Will Eisner stands upon a pillar of the comic medium as one of its original masters, avid enthusiasts, and active advocates. Except for a brief spell, he spent much of his life deeply entrenched in comics in one way or another—a career that lasted for the better part of over sixty years, from the late 1930s until the early 2000s. He has been known as one of the originators of the “graphic novel”—a lengthy although self-contained comic art story that could span upwards of one hundred pages or more, and he also created one of the memorable characters in comic history, the Spirit.
With the goal of providing ancient and often forgotten comics of yesteryear, Pure Imagination Publishing released Will Eisner: Edge of Genius, an anthology of Eisner’s early material published between 1937 and 1940. With some fifteen pieces to peruse, readers will delight in visiting the master comic storyteller in his earlier years—as the subtitle suggests, when he was just on the brink of shaping and influencing the medium.
The book starts with a twenty-four page essay on Eisner and his life by Ken Quattro, filled with excerpts from interviews and other pieces that paint a fair representation of Eisner as a man and icon. The range of works included is impressive and certainly exhibits the type of work that Eisner would return to later in life. The first pieces are small singular comic-strip profiles of famous people from the world of sports, and though Eisner may not return to sports, he would return to nonfiction work later on. The collection also includes several miscellaneous pieces published in Funny Picture Stories, Western Picture Stories and Detective Picture Stories during this time.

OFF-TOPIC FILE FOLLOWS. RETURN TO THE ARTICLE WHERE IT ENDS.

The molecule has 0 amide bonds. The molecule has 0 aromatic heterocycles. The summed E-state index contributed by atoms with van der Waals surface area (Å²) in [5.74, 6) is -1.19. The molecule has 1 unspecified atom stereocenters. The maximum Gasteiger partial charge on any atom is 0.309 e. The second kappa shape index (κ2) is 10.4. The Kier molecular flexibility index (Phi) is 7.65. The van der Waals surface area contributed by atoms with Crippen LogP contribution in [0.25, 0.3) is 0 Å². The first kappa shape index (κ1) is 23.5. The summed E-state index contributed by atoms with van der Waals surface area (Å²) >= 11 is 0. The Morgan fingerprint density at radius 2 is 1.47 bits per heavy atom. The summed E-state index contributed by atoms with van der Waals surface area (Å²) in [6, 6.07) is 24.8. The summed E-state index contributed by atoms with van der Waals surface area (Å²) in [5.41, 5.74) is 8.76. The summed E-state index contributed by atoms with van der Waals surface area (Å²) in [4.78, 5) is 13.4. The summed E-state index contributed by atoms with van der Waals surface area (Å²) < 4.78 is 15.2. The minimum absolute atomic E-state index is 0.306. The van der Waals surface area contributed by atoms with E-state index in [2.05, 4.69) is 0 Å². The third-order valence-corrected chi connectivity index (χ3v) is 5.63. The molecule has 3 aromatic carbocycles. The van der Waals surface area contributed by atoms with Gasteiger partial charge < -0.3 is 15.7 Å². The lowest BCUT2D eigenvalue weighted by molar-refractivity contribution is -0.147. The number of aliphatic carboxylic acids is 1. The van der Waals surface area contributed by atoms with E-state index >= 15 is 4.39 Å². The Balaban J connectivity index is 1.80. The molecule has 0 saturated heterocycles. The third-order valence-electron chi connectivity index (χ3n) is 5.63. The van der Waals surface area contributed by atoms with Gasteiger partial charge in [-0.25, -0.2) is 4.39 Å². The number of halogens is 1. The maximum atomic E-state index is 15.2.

Readers also get to enjoy several pieces from the series “Yarko the Great,” published by the comic title Wonderworld, and “Espionage,” published in the pages of Smash Comics. The former follows the exploits of a master magician as he solves crime and performs great amazing feats in a Houdini-esque fashion. “Espionage” and the last piece, “Uncle Sam,” are both interesting pieces for their exploration of pre-war politics and propaganda within the United States, as Eisner and many others pushed for the U.S. to enter the war, prior to Pearl Harbor.
Eisner’s recognizable style of drawing and scripting is definitely present in these early works. Fans of Eisner will have no trouble associating most of these works with the late creator. While the full effect of Eisner’s panel play is not evident in this collection, it is obvious he is heading in that direction as he bends and twists panels beyond traditional uses at the time of these comics. One issue that doesn’t seem to be answered is whether these comics are black and white reproductions and were originally in color, or were always black and white.
The book itself is imbued with simplicity, minus the excesses of graphic novels or anthologies such as a hardcover, cover jacket, and filler quotes about how everyone thinks this is a wonderful book. Rather, one can open it up and begin reading it immediately without distraction. For some reason, this resonates with the kind of work and aesthetic that Eisner himself exhibits in his work.